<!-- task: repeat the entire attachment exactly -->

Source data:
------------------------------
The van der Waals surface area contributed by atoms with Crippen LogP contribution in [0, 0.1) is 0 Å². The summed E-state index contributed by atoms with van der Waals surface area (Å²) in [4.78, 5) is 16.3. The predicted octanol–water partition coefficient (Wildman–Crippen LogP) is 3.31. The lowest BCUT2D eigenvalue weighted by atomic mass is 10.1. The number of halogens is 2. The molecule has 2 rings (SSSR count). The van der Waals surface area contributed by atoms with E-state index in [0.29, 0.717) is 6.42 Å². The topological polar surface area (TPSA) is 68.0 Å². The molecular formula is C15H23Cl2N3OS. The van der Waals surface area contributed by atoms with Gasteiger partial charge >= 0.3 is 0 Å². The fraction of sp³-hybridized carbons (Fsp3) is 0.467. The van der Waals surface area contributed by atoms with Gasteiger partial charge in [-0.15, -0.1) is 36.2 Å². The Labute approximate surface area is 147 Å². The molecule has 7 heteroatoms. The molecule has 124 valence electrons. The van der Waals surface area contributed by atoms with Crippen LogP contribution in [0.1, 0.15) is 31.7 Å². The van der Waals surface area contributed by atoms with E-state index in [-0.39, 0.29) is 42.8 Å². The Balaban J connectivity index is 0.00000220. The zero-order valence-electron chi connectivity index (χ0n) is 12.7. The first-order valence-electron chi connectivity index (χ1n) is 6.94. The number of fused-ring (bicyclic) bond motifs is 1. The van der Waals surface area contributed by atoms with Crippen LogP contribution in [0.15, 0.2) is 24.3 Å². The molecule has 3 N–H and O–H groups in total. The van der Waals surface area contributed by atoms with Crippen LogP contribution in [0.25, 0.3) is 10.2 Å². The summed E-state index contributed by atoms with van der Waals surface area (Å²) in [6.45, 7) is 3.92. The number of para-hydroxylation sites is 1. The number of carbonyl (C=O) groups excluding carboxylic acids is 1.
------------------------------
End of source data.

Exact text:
The van der Waals surface area contributed by atoms with Crippen LogP contribution in [0, 0.1) is 0 Å². The summed E-state index contributed by atoms with van der Waals surface area (Å²) in [4.78, 5) is 16.3. The predicted octanol–water partition coefficient (Wildman–Crippen LogP) is 3.31. The lowest BCUT2D eigenvalue weighted by atomic mass is 10.1. The number of halogens is 2. The molecule has 2 rings (SSSR count). The van der Waals surface area contributed by atoms with E-state index in [0.29, 0.717) is 6.42 Å². The topological polar surface area (TPSA) is 68.0 Å². The molecular formula is C15H23Cl2N3OS. The van der Waals surface area contributed by atoms with Gasteiger partial charge >= 0.3 is 0 Å². The fraction of sp³-hybridized carbons (Fsp3) is 0.467. The van der Waals surface area contributed by atoms with Gasteiger partial charge in [-0.15, -0.1) is 36.2 Å². The Labute approximate surface area is 147 Å². The molecule has 7 heteroatoms. The molecule has 124 valence electrons. The van der Waals surface area contributed by atoms with Crippen LogP contribution in [0.1, 0.15) is 31.7 Å². The van der Waals surface area contributed by atoms with E-state index in [-0.39, 0.29) is 42.8 Å². The Balaban J connectivity index is 0.00000220. The zero-order valence-electron chi connectivity index (χ0n) is 12.7. The first-order valence-electron chi connectivity index (χ1n) is 6.94. The number of fused-ring (bicyclic) bond motifs is 1. The van der Waals surface area contributed by atoms with Crippen LogP contribution in [0.15, 0.2) is 24.3 Å². The molecule has 3 N–H and O–H groups in total. The van der Waals surface area contributed by atoms with Crippen LogP contribution in [0.25, 0.3) is 10.2 Å². The summed E-state index contributed by atoms with van der Waals surface area (Å²) in [6.45, 7) is 3.92. The number of para-hydroxylation sites is 1. The number of carbonyl (C=O) groups excluding carboxylic acids is 1.